Monday, 1st February, 2016
It may surprise some but I agree with TPP detractors that our government hasn’t done a very good job in telling us the TPP story. They have been unnecessarily secretive. But like most sales and purchase agreements, we sign them with conditions and if the detractors believe they have the support of New Zealanders now is the time to provide informed debate as to why NZ should not proceed rather than become an unrepresentative placard on an Auckland pavement.
There is a process for us all to do this and all 12 parties to the agreement have the same process – I find it inconceivable that all 12 will have signed on to a flawed agreement as some detractors are suggesting.
There are two things I have always believed with regard the TPP. Firstly the TPP is not an open – ended free trade agreement but it is an agreement giving preference for New Zealand businesses to operate in about a third of the global economy.
The consequence of this will be to increase trade, jobs and foreign exchange earnings so it seems logical that we should do everything possible to not just keep NZ in the game but frame the debate to identify what we need to do to exploit TPP opportunities to the fullest extent possible without placing NZ at risk – these are my conditions.
Secondly I have always believed the intentions of TPP to be clear -to promote trade, investment, economic growth, job creation, development and innovation through the collaboration of the 12 signing countries, including the largest and third-largest economies in the world, the United States and Japan.
The Government has assessed that for New Zealand, TPP will eliminate tariffs on 93 per cent of exports to our new FTA partners – the US, Japan, Canada, Mexico and Peru.
And it is equally clear that successive New Zealand governments, including Labour-led, have worked hard over the past 25 years to achieve this agreement. Their shared creed has been that TPP will help diversify and grow the economy.
Yet here we are - a nation whose standard of living requires strong and enduring global relationships; we have dug ourselves into a hole in which Kiwis are declaring themselves either for or against the deal, without having read the TPP document and assessed its potential benefits and risks linked to its implementation. As someone wiser than me once said – they should first seek to understand, then be understood.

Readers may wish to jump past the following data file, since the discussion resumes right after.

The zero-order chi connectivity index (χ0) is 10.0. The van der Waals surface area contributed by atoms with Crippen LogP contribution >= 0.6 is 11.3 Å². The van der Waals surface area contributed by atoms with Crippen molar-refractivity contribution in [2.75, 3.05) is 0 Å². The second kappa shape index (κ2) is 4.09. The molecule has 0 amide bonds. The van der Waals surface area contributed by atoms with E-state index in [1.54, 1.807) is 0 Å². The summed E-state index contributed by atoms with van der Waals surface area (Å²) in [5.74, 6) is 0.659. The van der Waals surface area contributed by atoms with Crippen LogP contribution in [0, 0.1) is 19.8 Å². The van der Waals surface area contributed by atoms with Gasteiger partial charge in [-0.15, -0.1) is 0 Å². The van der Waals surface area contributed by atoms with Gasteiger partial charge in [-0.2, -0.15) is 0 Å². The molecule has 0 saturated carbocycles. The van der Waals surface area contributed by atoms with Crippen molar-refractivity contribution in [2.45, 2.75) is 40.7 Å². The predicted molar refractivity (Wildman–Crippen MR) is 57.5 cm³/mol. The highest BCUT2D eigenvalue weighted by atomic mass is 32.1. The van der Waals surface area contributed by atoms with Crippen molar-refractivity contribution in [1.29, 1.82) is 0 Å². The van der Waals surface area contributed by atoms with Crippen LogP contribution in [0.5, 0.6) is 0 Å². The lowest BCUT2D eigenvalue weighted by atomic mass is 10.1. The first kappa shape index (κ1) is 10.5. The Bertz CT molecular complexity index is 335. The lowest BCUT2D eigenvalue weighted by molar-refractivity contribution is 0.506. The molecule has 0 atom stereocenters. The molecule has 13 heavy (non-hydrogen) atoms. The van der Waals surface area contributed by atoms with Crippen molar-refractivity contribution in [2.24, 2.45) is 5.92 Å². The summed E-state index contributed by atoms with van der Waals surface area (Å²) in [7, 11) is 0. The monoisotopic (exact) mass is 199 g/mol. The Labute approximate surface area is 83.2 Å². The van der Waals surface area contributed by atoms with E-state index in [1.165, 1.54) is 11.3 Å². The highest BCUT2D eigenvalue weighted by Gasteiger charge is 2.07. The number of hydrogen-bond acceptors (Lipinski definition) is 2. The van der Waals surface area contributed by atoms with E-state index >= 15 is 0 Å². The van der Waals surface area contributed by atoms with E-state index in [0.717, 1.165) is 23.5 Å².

There may be concessions we will need to make, but just as has happened with other Trade Agreements we can, indeed, must, keep the work going to improve the arrangements as we move forward.
As with other FTA’s, the TPP gives preference to New Zealand businesses and traders in exploiting opportunities in the markets of the 11 other partner countries. And like the Trade Agreement with China and Australia and all the others NZ has negotiated in the past 30 years, there will be a process involved.
At a high level, surely, having that opportunity has got to be good and beneficial long-term for New Zealand. As Prime Minister John Key clearly stated (last week) “we won’t get rich selling to ourselves.”
But in strongly agreeing with him that we must expand our global supply chains, attract more investment and develop new markets, doesn’t mean that I don’t agree with others calling for clarity and specifics on what the potential risks linked to the implementation of TPP are.
It doesn’t matter whether you view the world and New Zealand’s opportunities within it from the left, right or centre of the political spectrum, for this country to succeed we must promote ourselves as an open and confident country that backs itself on the world stage. At this point, there should be no debate – it is unthinkable and irresponsible that we walk away from the TPP.
We have time to do this scrutiny in a thoroughly open and democratic process. The TPP is clear on one point: it won’t come into effect until all member countries ratify the deal. At least two other countries, Canada and the United States, have signaled they intend a robust ratification process and debate.
Let’s be smart about this. In our case ratification will involve legislation and a rigorous consultation and select committee process. This will provide an opportunity to identify and test the evidence of those claiming that TPP will require NZ to give too much away and undermine our democracy and best interests.
Meanwhile signing up to the deal and having the ceremony here in Auckland can only be positive for the business community and our brand as New Zealand’s only city of global scale.